China Urged To Change Energy Policies

Oct. 12, 2006: Sunrise over the Tazhong Oilfield in the Taklamakan desert in China's northwest Xinjiang Uyghur Autonomous Region. Photo: AFP/Frederic J. Brown

Western experts are urging China to make basic changes in its energy policies as their impact on world markets and the environment continue to grow.

On Nov. 7, the Paris-based International Energy Agency (IEA) issued its annual World Energy Outlook report, highlighting concerns about worldwide consumption.

The IEA predicts global energy demand will grow 53 percent from 2004-2030, with China alone accounting for 30 percent of growth.

World oil demand is expected to rise by 41 percent, with China responsible for more than one-fourth of the increase. World coal use could climb 60 percent, with China’s share rising from 36 to 46 percent.

The oil industry runs on numbers. People love to have the numbers regarding production and consumption but [China is] not particularly transparent at all.

This increase in energy consumption will have drastic effects on the environment, according to the IEA.

Bigger demand predicted

The study forecasts that carbon-dioxide emissions related to global warming will jump 55 percent during the 25-year period due to energy use, with China accounting for 39 percent of the rise.

The IEA study closely coincides with reports that China has begun filling the first facilities of its new strategic oil reserve.

The newly constructed storage tanks in four locations around the country are meant to give China a cushion in case of an emergency or an interruption of imports.

Unlike Western countries, China has kept its plans for filling the reserves largely secret, leaving the world oil market to guess when China is buying more oil and what effect on prices this will have.

In an interview with Radio Free Asia, Robert Ebel—former chairman and now senior adviser to the energy program at the Washington-based Center for Strategic and International Studies—said China must be “more transparent, particularly in the oil industry.”

“The oil industry runs on numbers,” Ebel said. “People love to have the numbers regarding production and consumption but [China is] not particularly transparent at all.”

Ebel said that the West has supported China’s efforts to build its reserve, but that leaving the world market in the dark about plans for the stockpile may lead to costly miscalculations, even if those reserves are still relatively small.

Philip Andrews-Speed, head of the University of Dundee’s Center for Energy, Petroleum, and Mineral Law and Policy in Edinburgh, Scotland, said that China’s lack of transparency is characteristic of its government.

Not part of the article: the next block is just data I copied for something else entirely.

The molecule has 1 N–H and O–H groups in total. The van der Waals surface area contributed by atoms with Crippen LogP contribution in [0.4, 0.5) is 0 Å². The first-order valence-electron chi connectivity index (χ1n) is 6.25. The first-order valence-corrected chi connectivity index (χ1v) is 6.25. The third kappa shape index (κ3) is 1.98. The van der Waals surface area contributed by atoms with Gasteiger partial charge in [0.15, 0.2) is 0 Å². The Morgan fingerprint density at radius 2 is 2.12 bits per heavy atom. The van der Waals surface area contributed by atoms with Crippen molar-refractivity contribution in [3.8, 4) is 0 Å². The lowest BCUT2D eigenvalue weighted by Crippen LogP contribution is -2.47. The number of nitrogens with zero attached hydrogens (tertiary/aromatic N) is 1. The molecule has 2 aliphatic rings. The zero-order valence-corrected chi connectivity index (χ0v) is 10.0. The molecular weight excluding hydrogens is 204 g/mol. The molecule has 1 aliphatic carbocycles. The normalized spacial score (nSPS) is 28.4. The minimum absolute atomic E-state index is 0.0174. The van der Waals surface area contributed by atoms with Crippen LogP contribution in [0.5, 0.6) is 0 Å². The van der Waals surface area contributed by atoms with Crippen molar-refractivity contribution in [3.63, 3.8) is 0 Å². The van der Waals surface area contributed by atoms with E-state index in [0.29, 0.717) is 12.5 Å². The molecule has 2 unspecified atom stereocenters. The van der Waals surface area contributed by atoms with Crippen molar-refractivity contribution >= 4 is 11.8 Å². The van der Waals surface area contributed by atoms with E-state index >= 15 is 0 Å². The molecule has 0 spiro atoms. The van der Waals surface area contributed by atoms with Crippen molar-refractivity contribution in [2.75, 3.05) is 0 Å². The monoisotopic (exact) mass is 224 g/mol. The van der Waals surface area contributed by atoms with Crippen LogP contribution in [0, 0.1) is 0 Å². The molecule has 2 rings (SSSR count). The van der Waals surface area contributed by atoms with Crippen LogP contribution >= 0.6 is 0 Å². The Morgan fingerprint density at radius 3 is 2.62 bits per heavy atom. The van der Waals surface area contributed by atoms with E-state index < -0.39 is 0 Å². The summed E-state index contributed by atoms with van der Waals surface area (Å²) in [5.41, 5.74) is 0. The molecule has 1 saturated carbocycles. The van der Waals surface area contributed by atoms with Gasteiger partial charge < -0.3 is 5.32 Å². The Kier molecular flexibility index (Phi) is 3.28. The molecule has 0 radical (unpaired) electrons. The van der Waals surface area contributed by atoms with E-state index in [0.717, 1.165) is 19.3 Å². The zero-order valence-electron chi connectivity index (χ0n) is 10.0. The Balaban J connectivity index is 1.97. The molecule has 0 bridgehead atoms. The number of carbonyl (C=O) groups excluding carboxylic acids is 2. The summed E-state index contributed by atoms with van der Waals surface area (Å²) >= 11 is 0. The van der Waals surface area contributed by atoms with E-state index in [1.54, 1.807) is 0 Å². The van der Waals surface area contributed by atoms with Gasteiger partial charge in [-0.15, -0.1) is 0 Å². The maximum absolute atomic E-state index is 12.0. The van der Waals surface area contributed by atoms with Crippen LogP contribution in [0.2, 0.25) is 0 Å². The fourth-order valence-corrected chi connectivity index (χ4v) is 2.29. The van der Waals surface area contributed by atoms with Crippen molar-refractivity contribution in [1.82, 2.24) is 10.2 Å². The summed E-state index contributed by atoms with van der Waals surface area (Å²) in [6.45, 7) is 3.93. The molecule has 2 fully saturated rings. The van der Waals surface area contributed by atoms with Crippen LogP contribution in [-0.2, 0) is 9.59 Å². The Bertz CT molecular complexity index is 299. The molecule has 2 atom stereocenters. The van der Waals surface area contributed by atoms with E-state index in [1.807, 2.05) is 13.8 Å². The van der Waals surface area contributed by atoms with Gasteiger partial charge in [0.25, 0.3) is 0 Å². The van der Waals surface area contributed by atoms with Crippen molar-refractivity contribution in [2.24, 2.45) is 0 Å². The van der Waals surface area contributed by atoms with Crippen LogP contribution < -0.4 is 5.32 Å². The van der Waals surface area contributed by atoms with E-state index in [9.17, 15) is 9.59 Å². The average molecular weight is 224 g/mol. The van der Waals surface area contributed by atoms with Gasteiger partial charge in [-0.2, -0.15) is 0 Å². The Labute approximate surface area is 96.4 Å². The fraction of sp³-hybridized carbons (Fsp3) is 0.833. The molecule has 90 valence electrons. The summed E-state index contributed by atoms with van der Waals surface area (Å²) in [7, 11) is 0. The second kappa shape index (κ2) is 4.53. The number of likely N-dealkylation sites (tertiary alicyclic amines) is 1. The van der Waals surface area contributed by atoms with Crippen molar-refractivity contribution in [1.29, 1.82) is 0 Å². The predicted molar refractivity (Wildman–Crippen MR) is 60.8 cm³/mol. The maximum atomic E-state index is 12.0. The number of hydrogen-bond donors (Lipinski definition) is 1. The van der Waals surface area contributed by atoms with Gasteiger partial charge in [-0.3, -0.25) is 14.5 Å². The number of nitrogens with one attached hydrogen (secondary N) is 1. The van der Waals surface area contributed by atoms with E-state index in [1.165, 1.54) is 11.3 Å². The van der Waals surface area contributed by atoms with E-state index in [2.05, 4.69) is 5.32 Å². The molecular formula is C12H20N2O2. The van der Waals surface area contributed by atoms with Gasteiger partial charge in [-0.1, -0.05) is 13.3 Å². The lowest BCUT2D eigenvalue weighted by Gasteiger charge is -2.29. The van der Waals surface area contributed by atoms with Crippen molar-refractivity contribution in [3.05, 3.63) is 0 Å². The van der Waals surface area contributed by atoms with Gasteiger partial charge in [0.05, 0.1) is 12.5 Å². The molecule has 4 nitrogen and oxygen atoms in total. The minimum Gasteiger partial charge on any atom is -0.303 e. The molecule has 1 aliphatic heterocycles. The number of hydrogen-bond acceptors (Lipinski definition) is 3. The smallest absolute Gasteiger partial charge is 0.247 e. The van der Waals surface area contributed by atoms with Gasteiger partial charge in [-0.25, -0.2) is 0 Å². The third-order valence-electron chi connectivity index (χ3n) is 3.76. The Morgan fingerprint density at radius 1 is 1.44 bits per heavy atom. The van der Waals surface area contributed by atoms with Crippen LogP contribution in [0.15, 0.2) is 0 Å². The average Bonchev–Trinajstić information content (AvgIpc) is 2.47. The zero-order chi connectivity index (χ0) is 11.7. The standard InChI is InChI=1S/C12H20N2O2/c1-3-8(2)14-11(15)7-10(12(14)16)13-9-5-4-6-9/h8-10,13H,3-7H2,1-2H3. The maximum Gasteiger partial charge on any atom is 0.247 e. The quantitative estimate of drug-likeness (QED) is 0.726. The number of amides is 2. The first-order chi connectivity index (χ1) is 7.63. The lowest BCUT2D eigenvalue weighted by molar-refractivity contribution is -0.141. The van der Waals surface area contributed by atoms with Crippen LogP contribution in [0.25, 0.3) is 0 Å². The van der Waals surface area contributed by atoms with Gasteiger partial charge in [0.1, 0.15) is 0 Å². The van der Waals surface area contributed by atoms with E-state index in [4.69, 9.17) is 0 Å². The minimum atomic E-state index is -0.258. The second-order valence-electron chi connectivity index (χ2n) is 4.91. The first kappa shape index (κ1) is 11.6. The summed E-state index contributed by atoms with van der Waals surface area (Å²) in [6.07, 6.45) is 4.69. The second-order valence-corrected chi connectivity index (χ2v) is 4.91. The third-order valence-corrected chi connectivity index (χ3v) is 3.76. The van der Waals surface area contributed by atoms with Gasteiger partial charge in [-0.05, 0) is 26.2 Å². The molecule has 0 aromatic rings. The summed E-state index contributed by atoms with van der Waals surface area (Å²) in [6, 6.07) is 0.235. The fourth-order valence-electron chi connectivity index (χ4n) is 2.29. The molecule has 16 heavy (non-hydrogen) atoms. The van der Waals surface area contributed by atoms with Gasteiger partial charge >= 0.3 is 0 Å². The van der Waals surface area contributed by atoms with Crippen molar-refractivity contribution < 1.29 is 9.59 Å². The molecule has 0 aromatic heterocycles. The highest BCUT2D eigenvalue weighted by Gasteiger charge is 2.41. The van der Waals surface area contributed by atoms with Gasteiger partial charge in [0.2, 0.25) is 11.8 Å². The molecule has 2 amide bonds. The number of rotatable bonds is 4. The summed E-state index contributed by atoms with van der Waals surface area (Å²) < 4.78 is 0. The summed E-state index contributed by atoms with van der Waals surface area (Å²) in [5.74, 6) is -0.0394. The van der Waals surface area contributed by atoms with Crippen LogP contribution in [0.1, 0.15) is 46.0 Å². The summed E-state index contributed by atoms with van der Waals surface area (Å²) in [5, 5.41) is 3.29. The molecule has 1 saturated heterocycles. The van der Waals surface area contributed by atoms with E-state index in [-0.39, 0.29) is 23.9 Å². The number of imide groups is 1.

It also reflects a concern that the “China factor” does affect world prices, Andrews-Speed said.

“There may be two things behind China’s secrecy. One is its conventional secrecy, and two, the fear that if it tells the market exactly what it’s doing, the market may react to push up the price even higher than it is at the moment.”

Chinese reports have attempted to downplay the impact of rising oil imports by stressing that the country meets over 90 percent of its needs with domestic energy sources, thanks largely to its reliance on coal.

But Robert Ebel said that the environmental effects of untreated coal burning make this a costly alternative.

“They need tremendous amounts of coal to generate electricity, because they often run short in the summertime on generating capacity. They’re building new generating plants, but they’re always playing catch-up.”

'An awful lot of coal'

“I think they’re going to produce about 2.2 billion tons of coal this year. That’s an awful lot of coal to burn,” Ebel said.

Philip Andrews-Speed said that China’s growing share of global damage to the environment due to energy demand cannot be minimized.

“I think any optimism that was there in the late 1990s—from the point of view of coal use, energy use, and emissions in China—has now evaporated and has actually turned into stark concern.”

Much of the problem is due to expansionist economic policies and excessive investment which China’s government is now trying to curb, though the effort has so far had only mixed results, Andrews-Speed said.

“If you go back to 2002, [there] was a deliberate effort to promote construction and heavy industry that underpinned this expansion of energy use. And once they tried to rein it in, they found it very difficult.”

Original reporting by Michael Lelyveld. Edited for the Web by Richard Finney.


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